Non legacy cities boomed more recently, are experiencing rapid growth, have higher median incomes than legacy cities. However, they are lacking in historic architecture, strong cultural institutions, public transit, and walkability.

Which type of city do you prefer and why?
By this definition, how many cities would truly be non-legacy cities?

"Fast growing" cities like Atlanta, Denver, Miami, and Seattle aren't that much bigger than they were in 1950. Even places like Columbus, OH and Portland, OR have grown more slowly than the national population has since 1950.
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Old 11-27-2015, 06:18 AM
 
Location: Boston, MA
11,745 posts, read 8,310,386 times
Reputation: 5796
Well, here in Boston, if a person gets hit by a car, they walk around to the driver's side door and say "hey, you just hit me!"

In the non-legacy cities if a person gets hit by a car, they're dead.
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Old 04-20-2017, 03:28 PM
 
Location: plano
6,573 posts, read 8,105,591 times
Reputation: 5812
Legacy = old

No thanks
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Old 04-20-2017, 06:16 PM
 
1,291 posts, read 1,125,887 times
Reputation: 2153
Legacy cities that blend the old and new. In Minneapolis you have the Guthrie theatre and the new Vikings stadium and new luxury condos right next to the old mill/warehouse district along the Mississippi River. Old cathedrals within a stones throw of modernist art galleries. The MIA building - old beautiful stone architecture with modern addition. The depth of history with gleaming modernism is beautiful.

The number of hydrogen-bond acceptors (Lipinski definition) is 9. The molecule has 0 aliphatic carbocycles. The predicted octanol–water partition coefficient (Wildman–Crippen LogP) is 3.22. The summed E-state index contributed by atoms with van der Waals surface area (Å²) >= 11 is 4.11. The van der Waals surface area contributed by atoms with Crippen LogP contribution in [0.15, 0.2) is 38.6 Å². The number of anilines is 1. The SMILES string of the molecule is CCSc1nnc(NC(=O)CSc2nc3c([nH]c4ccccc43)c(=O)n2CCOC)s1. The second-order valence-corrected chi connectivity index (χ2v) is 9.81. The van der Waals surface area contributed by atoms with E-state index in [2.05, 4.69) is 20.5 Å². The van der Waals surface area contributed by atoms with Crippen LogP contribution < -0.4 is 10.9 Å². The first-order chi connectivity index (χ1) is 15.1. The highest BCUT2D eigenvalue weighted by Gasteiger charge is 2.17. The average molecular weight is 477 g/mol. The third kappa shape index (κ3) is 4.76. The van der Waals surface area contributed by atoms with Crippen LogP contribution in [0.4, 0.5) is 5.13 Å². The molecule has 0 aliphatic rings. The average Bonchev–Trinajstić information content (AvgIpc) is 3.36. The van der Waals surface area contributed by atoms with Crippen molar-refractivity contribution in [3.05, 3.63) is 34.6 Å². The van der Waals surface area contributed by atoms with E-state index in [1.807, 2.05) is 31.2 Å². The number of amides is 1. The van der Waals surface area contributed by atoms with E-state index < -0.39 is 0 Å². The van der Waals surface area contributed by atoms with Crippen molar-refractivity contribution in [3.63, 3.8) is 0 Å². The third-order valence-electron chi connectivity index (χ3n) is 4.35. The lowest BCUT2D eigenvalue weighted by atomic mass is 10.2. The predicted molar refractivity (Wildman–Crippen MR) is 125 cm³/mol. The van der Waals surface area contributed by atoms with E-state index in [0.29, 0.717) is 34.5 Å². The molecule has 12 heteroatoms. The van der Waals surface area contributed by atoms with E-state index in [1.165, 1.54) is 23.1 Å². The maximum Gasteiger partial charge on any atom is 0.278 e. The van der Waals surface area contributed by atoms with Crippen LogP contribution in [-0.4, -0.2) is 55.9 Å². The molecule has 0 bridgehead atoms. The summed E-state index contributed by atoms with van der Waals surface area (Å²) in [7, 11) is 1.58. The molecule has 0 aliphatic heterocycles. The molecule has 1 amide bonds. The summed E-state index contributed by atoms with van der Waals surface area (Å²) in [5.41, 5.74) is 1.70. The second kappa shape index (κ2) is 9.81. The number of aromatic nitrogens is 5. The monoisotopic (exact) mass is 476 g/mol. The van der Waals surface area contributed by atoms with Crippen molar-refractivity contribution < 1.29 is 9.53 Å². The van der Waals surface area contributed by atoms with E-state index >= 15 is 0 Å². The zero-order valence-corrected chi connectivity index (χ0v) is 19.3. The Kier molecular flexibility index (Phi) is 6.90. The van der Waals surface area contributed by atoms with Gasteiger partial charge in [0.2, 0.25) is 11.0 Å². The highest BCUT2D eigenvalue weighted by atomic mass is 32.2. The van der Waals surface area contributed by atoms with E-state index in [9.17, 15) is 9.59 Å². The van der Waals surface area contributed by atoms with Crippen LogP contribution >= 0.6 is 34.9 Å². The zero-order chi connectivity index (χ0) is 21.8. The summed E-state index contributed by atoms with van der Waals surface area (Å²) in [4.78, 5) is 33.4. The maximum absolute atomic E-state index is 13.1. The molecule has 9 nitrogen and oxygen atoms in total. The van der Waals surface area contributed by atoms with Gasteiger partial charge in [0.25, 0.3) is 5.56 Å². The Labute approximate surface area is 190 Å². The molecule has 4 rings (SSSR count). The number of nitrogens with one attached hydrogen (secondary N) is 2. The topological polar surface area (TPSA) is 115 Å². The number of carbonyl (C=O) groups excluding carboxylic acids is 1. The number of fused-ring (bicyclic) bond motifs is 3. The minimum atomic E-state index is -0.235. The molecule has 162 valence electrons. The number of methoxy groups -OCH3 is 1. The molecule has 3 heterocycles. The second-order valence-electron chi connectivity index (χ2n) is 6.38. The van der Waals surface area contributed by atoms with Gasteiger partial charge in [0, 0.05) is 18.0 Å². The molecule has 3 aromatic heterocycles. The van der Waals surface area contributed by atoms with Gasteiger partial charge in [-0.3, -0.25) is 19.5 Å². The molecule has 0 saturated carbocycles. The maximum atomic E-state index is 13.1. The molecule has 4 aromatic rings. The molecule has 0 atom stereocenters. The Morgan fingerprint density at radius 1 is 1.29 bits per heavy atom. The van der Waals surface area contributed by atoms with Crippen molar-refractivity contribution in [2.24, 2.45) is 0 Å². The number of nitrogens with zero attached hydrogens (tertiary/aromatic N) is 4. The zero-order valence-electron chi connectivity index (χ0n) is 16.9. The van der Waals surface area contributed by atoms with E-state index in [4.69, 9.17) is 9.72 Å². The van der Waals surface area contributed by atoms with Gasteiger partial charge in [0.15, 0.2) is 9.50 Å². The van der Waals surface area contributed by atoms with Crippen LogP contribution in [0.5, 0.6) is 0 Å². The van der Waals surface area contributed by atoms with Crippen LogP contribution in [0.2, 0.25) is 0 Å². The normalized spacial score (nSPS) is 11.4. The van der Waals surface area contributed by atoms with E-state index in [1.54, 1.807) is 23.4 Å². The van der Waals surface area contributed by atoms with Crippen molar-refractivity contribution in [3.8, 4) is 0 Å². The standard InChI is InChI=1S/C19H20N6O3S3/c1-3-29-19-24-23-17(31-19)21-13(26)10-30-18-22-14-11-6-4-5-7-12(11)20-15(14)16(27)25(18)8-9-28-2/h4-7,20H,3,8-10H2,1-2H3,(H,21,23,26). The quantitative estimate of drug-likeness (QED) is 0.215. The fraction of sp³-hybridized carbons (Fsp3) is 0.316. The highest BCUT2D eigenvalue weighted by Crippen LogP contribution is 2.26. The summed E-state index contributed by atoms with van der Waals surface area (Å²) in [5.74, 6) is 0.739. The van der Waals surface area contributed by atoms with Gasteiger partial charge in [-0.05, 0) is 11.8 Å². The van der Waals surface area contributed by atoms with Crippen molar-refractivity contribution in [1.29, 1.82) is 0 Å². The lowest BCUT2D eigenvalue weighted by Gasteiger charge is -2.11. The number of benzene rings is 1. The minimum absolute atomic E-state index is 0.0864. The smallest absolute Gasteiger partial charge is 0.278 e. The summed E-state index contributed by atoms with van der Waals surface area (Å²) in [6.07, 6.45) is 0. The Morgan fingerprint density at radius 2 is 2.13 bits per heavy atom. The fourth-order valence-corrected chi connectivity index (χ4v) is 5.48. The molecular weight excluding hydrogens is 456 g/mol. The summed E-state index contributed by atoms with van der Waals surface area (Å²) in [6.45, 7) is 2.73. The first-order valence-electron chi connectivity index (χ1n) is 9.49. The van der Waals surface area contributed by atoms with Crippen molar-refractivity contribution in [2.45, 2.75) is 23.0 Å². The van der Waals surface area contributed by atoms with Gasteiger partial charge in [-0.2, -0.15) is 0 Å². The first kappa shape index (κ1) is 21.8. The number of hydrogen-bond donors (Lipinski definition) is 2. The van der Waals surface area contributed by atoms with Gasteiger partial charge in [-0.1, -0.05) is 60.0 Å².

The loop in Chicago and the near north neighborhoods are great examples as well.

When I visit Dallas or Phoenix I miss the old buildings and sense of history.
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Old 04-20-2017, 06:44 PM
 
308 posts, read 186,846 times
Reputation: 279
Quote:
Originally Posted by DavePa View Post
The sunbelt surely has Cali bungalows around LA and some even in Houston. But the RANCH HOME is King and versions to McMansions.

But back to Single-family BUNGALOWS w/manicured front-lawns. DO YOU KNOW that the single Bungalow is a Northern Midwest staple? Especially a OLD LEGACY CITY LIKE CHICAGO.

Really, it was growing its Bungalow-belt the same time as LA. Just differing styles. That was 1910-1930 those most extend that to 1930 especially. Then Cali/LA had the Ranch become King.

Chicago though continued with Tudor-bungalows then its Mid-century modern varieties through the early 60s when it became grown out totally to its suburbs.

Some call them OLD in this thread but that 1910-really 1930 (some add to 1940) Frank Lloyd Wright/Tiffany inspired Craftsman varieties. Are 1/3 the city today. With 80,000 in the city limits built.

Chicago Building Types: Bungalows | Moss Architecture

Another 1/3 probably is the 50s-60s varieties.

----------------- 1910-1930 bungalow belt ---------------- 1950s-60s mid-century

May I ask where you're from DavePa? Your posts always intrigue me.